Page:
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In Response to “A Wall of Fire Rising”

November 16, 2010

“A Wall of Rising Fire “is a story about a family struggling both economically and in their relationships with each other. Through the author, Edwidge Danticat, we were introduced to a loving wife and mother, Lili, a son – “Little Guy” and his father “Guy” as they lived a modest life in a shantytown in Haiti. The local sugar mill was nearly the only source of employment and even then, work was scant as no one ever left and new jobs weren’t being created. Danticat opens the reader’s eyes to what it truly means to be dirt poor.  The son, while living in said squalor enjoys an exciting time, where his education is more than his parents and he has been cast to play a revolutionary hero in a school play. We quickly realize the true feelings of this seemingly simple, humble family.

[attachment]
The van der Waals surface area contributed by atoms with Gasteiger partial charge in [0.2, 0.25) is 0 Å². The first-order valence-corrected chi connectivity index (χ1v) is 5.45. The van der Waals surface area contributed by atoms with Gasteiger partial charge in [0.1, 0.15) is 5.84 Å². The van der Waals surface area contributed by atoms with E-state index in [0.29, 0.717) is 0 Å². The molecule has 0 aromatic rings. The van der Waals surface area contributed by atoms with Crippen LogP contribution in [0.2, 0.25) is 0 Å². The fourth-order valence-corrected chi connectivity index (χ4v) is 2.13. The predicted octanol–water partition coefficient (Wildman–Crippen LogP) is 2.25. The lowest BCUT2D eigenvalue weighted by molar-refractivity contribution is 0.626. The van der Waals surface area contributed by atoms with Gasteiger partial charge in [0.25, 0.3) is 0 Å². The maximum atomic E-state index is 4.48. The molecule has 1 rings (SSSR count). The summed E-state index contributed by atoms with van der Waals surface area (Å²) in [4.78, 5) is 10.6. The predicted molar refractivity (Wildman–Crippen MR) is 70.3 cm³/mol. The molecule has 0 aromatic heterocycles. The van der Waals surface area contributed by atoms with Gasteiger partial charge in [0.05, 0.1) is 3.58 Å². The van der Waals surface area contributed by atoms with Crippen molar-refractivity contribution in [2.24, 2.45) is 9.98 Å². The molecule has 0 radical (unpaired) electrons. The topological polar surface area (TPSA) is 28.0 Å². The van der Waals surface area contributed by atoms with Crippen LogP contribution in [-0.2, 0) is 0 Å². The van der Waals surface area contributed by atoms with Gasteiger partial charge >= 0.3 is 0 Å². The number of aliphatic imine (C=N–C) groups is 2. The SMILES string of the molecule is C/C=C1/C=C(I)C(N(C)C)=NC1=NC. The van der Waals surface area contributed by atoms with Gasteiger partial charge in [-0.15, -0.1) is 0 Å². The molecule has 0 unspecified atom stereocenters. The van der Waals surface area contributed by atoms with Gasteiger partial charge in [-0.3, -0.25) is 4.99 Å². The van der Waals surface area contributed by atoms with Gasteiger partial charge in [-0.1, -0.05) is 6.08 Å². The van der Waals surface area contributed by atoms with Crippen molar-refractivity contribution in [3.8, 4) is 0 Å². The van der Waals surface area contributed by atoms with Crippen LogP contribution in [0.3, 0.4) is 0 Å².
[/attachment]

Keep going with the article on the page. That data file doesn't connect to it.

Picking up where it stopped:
The wife takes care of the family by cooking with what little she could scrape up and by selling any wares that she could garner through credit, at the market.  She does so without a complaint, really, understanding her predicament and seemingly wants to make the best of it.  All she wants is for her son to have the opportunities that she and her husband did not grow up with.  The father, on the other hand, wants nothing more than to escape to greener pastures, where he will have no responsibilities, land and a nice garden to look after; or at least to have his son follow in his footsteps of becoming a sugar mill worker, despite Little Guy’s developing opportunities. I enjoyed reading this story from the perspective of an American citizen whose life was never touched by the devastation that the family in the story has had to deal with, daily. It made me appreciate what I have. I imagined what I would do if the life I know all disappeared. Would I fight the good fight with a smile on my face or would I turn into myself and take the attitude of Guy?

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